Be aware of wind slabs on a variety of aspects due to unusual wind loading patterns and cross loading. Strong Northwest winds this week have transformed a foot of new snow into variable surfaces. Ridgetops are scoured down to old anti-tracks, sastrugi or wind polished snow. Smooth supportable surfaces where the snow is hollow sounding are suspect, especially if the slope is unsupported. Identify terrain features with a pillow-shaped look where triggering a wind slab could break above you. Shooting cracks may not be present until committed to a slope and the whole slab releases. Several weak layers have been preserved ~2 feet below the surface and could propagate a larger avalanche. (More on this below.) Although the sun is not expected today, keep in mind that its that time of year when radiation can make the snow more reactive on Southerly aspects.
Scoured ridges and wind pillowed snow on Tincan following the big wing event this week.
Triggering an avalanche 2+ feet thick is possible due to several weak layers buried within our snowpack. More potential exists on the Southern end of Turnagain Pass and Summit Lake zone where a shallow and weaker snowpack remains. This was evident on Wednesday during the wind event where numerous large avalanches released naturally near Silvertip Creek and in Summit Lake. In Turnagain Pass we have been tracking several weak layers buried 1-2 feet deep (facets and buried surface hoar) and both have been reactive in stability tests. This structure can be found on all aspects and will be easier to trigger in thinner areas of the snowpack. These slabs could be triggered in softer more protected snow or in places where the snow is harder and more supportable. Assess the terrain for consequences and remember that the bigger the terrain the bigger the consequences. There is still much uncertainty around this avalanche problem.
Deep Persistent Slabs: Keep in mind that there are deeper persistent layers that could ‘wake up’ if you find the wrong spot above 3,000′ in the Alpine. At these high elevations, old weak layers of facets and buried surface hoar sit in the bottom half of the snowpack. This structure is also more pronounced in places with a thin overall snow cover, such as the South end of Turnagain Pass, the Summit Lake area and Crow Pass.
Large connected crown on a Northeast aspect near Silvertip Creek which released naturally some time between Tuesday and Wednesday during the wind event.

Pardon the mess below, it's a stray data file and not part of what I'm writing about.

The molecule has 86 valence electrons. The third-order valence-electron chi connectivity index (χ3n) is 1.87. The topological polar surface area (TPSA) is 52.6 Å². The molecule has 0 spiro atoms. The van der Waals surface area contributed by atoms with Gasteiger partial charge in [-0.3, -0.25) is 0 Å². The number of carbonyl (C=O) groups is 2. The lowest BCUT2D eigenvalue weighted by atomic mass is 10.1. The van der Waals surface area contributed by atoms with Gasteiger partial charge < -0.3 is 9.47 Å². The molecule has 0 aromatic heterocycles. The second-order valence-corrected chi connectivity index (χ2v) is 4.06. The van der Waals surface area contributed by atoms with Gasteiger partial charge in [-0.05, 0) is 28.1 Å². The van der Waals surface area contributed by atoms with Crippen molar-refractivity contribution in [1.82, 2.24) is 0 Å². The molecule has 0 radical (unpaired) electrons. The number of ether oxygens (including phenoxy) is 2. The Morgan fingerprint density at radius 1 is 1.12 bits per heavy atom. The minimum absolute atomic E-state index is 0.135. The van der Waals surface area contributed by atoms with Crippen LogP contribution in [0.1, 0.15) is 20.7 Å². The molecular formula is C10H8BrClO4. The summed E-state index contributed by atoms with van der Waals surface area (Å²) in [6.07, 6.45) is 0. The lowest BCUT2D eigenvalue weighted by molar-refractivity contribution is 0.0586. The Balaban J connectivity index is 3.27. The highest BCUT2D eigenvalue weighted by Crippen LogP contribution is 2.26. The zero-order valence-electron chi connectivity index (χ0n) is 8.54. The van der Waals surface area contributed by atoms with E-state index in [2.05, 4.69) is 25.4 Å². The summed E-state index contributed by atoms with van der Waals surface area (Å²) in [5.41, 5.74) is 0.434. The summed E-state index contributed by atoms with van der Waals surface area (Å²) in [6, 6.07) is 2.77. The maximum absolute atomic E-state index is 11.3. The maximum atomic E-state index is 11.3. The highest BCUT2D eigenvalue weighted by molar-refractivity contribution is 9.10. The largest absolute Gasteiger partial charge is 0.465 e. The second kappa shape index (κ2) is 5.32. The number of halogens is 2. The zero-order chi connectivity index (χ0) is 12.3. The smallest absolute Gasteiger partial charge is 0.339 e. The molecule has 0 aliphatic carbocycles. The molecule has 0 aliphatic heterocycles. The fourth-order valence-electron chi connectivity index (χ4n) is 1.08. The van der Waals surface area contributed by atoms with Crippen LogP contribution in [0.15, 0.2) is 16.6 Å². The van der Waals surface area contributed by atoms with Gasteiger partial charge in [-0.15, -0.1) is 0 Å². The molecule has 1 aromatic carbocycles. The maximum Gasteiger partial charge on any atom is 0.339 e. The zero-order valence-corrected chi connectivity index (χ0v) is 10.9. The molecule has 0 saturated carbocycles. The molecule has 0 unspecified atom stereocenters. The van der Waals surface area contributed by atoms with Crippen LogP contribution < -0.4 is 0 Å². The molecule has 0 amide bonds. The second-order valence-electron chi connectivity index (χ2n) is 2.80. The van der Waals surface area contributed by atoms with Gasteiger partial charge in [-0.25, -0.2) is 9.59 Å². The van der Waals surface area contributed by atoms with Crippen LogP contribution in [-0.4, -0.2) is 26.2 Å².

Yesterday was cold, clear and sunny. Day time temperatures warmed into the upper teens F’s from single digits at all elevations. Winds were light and variable and no precipitation occurred. Overnight clouds moved into the area and temperatures increased into the low 20F’s.
Today expect overcast skies and temperatures to remain in the 20F’s in the alpine with cooler temps at valley bottoms creating some valley fog. A few snow flurries may arrive late afternoon and ridge top winds will remain light from the West.
This weekend low pressure is tracking just North of us and will favor Mat-Su Valley, but we may see a few inches by Saturday. Some uncertainty exists around winds. Depending on how far North the low tracks, we may see an increase in gap winds again in Coastal areas. Temperatures are expected to range from the teens F to mid 20s F. Skies are expected to clear again on Sunday with another storm is expected on Monday night into Tuesday, but again will favor the Northern areas.
PRECIPITATION 24-hour data (6am – 6am)
|Temp Avg (F)||Snow (in)||Water (in)||Snow Depth (in)|
|Center Ridge (1880′)||15||0||0||70|
|Summit Lake (1400′)||4||0||0||29|
|Alyeska Mid (1700′)||14||0||0||61|
|Temp Avg (F)||Wind Dir||Wind Avg (mph)||Wind Gust (mph)|
|Seattle Ridge (2400′)||16||Variable||3||13|
|01/25/20||Turnagain||Observation: Magnum||Ryan Van Luit Forecaster|
|01/25/20||Turnagain||Observation: Tincan||Eric Roberts/ Kakiko|
|01/23/20||Turnagain||Observation: TIncan||Eric Roberts|
|01/23/20||Turnagain||Observation: Goldpan||Allen Dahl|
|01/22/20||Turnagain||Observation: Sunburst||Adrian Beebee|
|01/22/20||Turnagain||Observation: Sunburst||Ryan Van Luit Forecaster|
|01/22/20||Turnagain||Observation: Seattle Ridge||W Wagner Forecaster|
|01/22/20||Turnagain||Observation: Tincan||Allen Dahl|
|01/21/20||Turnagain||Observation: Tincan||Eric Roberts|
|01/20/20||Turnagain||Observation: Eddies||H. Thamm B. Edwards|
Status of riding areas across the Chugach NF is managed by the Glacier and Seward Ranger Districts, not avalanche center staff. Riding area information is posted as a public service to our users and updated based on snow depth and snow density to prevent resource damage at trailhead locations. Riding area questions contact: email@example.com
|Area||Status||Weather & Riding Conditions|
This is a general backcountry avalanche advisory issued for Turnagain Arm with Turnagain Pass as the core advisory area. This advisory does not apply to highways, railroads or operating ski areas.